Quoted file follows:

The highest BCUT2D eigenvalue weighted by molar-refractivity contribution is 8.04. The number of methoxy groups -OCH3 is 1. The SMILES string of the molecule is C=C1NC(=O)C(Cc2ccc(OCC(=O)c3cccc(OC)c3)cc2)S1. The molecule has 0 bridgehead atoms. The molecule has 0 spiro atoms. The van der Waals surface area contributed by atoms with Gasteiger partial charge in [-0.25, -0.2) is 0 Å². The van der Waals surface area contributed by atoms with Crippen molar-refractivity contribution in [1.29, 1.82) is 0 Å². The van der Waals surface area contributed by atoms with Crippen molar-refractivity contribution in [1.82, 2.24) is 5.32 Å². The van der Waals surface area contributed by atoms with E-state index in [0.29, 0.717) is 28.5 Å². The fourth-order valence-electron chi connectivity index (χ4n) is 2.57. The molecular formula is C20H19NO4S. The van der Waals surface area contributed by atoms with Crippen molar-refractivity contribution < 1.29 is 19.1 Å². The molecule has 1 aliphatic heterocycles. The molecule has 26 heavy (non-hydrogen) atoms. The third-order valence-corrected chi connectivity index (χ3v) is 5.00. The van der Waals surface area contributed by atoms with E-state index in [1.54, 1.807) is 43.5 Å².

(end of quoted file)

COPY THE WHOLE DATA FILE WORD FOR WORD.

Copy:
The highest BCUT2D eigenvalue weighted by molar-refractivity contribution is 8.04. The number of methoxy groups -OCH3 is 1. The SMILES string of the molecule is C=C1NC(=O)C(Cc2ccc(OCC(=O)c3cccc(OC)c3)cc2)S1. The molecule has 0 bridgehead atoms. The molecule has 0 spiro atoms. The van der Waals surface area contributed by atoms with Gasteiger partial charge in [-0.25, -0.2) is 0 Å². The van der Waals surface area contributed by atoms with Crippen molar-refractivity contribution in [1.29, 1.82) is 0 Å². The van der Waals surface area contributed by atoms with Crippen molar-refractivity contribution in [1.82, 2.24) is 5.32 Å². The van der Waals surface area contributed by atoms with E-state index in [0.29, 0.717) is 28.5 Å². The fourth-order valence-electron chi connectivity index (χ4n) is 2.57. The molecular formula is C20H19NO4S. The van der Waals surface area contributed by atoms with Crippen molar-refractivity contribution < 1.29 is 19.1 Å². The molecule has 1 aliphatic heterocycles. The molecule has 26 heavy (non-hydrogen) atoms. The third-order valence-corrected chi connectivity index (χ3v) is 5.00. The van der Waals surface area contributed by atoms with E-state index in [1.54, 1.807) is 43.5 Å².